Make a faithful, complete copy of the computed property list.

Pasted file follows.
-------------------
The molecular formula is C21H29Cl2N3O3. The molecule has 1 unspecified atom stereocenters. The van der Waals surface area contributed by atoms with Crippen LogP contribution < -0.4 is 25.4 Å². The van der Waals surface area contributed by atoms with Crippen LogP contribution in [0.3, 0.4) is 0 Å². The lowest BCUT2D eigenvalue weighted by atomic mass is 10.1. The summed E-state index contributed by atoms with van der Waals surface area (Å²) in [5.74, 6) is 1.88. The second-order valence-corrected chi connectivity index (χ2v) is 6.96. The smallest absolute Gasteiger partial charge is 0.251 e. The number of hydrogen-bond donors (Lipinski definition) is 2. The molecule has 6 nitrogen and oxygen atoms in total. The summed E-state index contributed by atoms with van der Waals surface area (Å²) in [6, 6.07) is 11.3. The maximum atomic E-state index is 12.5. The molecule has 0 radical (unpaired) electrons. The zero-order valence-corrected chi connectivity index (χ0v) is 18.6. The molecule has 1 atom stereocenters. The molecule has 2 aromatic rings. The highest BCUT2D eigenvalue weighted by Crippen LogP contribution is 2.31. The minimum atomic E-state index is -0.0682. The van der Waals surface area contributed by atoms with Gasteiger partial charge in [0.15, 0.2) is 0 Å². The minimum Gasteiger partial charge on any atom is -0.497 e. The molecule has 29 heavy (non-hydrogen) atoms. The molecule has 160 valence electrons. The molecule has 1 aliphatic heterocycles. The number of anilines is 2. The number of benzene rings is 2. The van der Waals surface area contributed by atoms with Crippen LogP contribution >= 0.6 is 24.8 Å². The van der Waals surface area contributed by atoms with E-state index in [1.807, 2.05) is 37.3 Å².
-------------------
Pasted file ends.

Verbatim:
The molecular formula is C21H29Cl2N3O3. The molecule has 1 unspecified atom stereocenters. The van der Waals surface area contributed by atoms with Crippen LogP contribution < -0.4 is 25.4 Å². The van der Waals surface area contributed by atoms with Crippen LogP contribution in [0.3, 0.4) is 0 Å². The lowest BCUT2D eigenvalue weighted by atomic mass is 10.1. The summed E-state index contributed by atoms with van der Waals surface area (Å²) in [5.74, 6) is 1.88. The second-order valence-corrected chi connectivity index (χ2v) is 6.96. The smallest absolute Gasteiger partial charge is 0.251 e. The number of hydrogen-bond donors (Lipinski definition) is 2. The molecule has 6 nitrogen and oxygen atoms in total. The summed E-state index contributed by atoms with van der Waals surface area (Å²) in [6, 6.07) is 11.3. The maximum atomic E-state index is 12.5. The molecule has 0 radical (unpaired) electrons. The zero-order valence-corrected chi connectivity index (χ0v) is 18.6. The molecule has 1 atom stereocenters. The molecule has 2 aromatic rings. The highest BCUT2D eigenvalue weighted by Crippen LogP contribution is 2.31. The minimum atomic E-state index is -0.0682. The van der Waals surface area contributed by atoms with Gasteiger partial charge in [0.15, 0.2) is 0 Å². The minimum Gasteiger partial charge on any atom is -0.497 e. The molecule has 29 heavy (non-hydrogen) atoms. The molecule has 160 valence electrons. The molecule has 1 aliphatic heterocycles. The number of anilines is 2. The number of benzene rings is 2. The van der Waals surface area contributed by atoms with Crippen LogP contribution >= 0.6 is 24.8 Å². The van der Waals surface area contributed by atoms with E-state index in [1.807, 2.05) is 37.3 Å².